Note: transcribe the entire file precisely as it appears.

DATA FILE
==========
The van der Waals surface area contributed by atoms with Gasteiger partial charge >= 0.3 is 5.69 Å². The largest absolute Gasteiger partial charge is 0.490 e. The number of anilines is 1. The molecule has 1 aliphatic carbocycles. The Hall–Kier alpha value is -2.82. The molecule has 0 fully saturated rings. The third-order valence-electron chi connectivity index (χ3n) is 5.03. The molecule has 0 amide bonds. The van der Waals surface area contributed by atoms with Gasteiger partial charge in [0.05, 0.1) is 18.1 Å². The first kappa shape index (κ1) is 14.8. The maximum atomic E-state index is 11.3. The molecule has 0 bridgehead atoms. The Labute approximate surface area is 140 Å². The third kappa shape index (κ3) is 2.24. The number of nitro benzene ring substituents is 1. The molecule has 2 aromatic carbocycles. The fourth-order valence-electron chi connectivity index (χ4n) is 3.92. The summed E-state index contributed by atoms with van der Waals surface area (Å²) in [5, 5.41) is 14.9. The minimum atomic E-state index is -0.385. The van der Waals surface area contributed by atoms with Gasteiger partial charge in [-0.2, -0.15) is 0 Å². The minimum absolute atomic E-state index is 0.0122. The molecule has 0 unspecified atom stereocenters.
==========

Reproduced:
The van der Waals surface area contributed by atoms with Gasteiger partial charge >= 0.3 is 5.69 Å². The largest absolute Gasteiger partial charge is 0.490 e. The number of anilines is 1. The molecule has 1 aliphatic carbocycles. The Hall–Kier alpha value is -2.82. The molecule has 0 fully saturated rings. The third-order valence-electron chi connectivity index (χ3n) is 5.03. The molecule has 0 amide bonds. The van der Waals surface area contributed by atoms with Gasteiger partial charge in [0.05, 0.1) is 18.1 Å². The first kappa shape index (κ1) is 14.8. The maximum atomic E-state index is 11.3. The molecule has 0 bridgehead atoms. The Labute approximate surface area is 140 Å². The third kappa shape index (κ3) is 2.24. The number of nitro benzene ring substituents is 1. The molecule has 2 aromatic carbocycles. The fourth-order valence-electron chi connectivity index (χ4n) is 3.92. The summed E-state index contributed by atoms with van der Waals surface area (Å²) in [5, 5.41) is 14.9. The minimum atomic E-state index is -0.385. The van der Waals surface area contributed by atoms with Gasteiger partial charge in [-0.2, -0.15) is 0 Å². The minimum absolute atomic E-state index is 0.0122. The molecule has 0 unspecified atom stereocenters.